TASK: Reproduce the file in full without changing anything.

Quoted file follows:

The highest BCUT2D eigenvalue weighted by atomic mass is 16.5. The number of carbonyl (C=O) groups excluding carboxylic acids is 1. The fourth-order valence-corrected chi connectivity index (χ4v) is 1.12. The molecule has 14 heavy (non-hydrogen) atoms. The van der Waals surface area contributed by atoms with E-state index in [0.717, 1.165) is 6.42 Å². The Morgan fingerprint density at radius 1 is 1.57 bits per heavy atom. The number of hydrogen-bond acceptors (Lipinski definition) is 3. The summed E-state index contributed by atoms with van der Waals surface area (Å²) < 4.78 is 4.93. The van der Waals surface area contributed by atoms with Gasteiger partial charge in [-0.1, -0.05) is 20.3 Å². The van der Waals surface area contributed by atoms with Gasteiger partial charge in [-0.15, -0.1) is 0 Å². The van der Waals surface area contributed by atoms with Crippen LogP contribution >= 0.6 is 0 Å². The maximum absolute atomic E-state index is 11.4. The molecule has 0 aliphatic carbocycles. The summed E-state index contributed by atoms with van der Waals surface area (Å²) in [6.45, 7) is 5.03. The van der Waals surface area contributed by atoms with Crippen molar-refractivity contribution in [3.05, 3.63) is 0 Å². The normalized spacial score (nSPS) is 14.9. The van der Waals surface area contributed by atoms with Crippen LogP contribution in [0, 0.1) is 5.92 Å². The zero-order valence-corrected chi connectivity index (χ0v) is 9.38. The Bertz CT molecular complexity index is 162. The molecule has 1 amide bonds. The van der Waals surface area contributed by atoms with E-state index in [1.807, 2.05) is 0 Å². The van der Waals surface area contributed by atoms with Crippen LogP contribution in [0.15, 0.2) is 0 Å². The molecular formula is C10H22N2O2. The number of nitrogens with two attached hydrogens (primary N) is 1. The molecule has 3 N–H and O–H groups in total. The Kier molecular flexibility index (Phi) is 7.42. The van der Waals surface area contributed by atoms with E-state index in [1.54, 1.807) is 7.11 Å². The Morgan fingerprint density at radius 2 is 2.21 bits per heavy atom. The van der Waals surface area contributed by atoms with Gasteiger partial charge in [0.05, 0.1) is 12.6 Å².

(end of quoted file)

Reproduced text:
The highest BCUT2D eigenvalue weighted by atomic mass is 16.5. The number of carbonyl (C=O) groups excluding carboxylic acids is 1. The fourth-order valence-corrected chi connectivity index (χ4v) is 1.12. The molecule has 14 heavy (non-hydrogen) atoms. The van der Waals surface area contributed by atoms with E-state index in [0.717, 1.165) is 6.42 Å². The Morgan fingerprint density at radius 1 is 1.57 bits per heavy atom. The number of hydrogen-bond acceptors (Lipinski definition) is 3. The summed E-state index contributed by atoms with van der Waals surface area (Å²) < 4.78 is 4.93. The van der Waals surface area contributed by atoms with Gasteiger partial charge in [-0.1, -0.05) is 20.3 Å². The van der Waals surface area contributed by atoms with Gasteiger partial charge in [-0.15, -0.1) is 0 Å². The van der Waals surface area contributed by atoms with Crippen LogP contribution >= 0.6 is 0 Å². The maximum absolute atomic E-state index is 11.4. The molecule has 0 aliphatic carbocycles. The summed E-state index contributed by atoms with van der Waals surface area (Å²) in [6.45, 7) is 5.03. The van der Waals surface area contributed by atoms with Crippen molar-refractivity contribution in [3.05, 3.63) is 0 Å². The normalized spacial score (nSPS) is 14.9. The van der Waals surface area contributed by atoms with Crippen LogP contribution in [0, 0.1) is 5.92 Å². The zero-order valence-corrected chi connectivity index (χ0v) is 9.38. The Bertz CT molecular complexity index is 162. The molecule has 1 amide bonds. The van der Waals surface area contributed by atoms with E-state index in [1.807, 2.05) is 0 Å². The van der Waals surface area contributed by atoms with Crippen LogP contribution in [0.15, 0.2) is 0 Å². The molecular formula is C10H22N2O2. The number of nitrogens with two attached hydrogens (primary N) is 1. The molecule has 3 N–H and O–H groups in total. The Kier molecular flexibility index (Phi) is 7.42. The van der Waals surface area contributed by atoms with E-state index in [1.54, 1.807) is 7.11 Å². The Morgan fingerprint density at radius 2 is 2.21 bits per heavy atom. The van der Waals surface area contributed by atoms with Gasteiger partial charge in [0.05, 0.1) is 12.6 Å².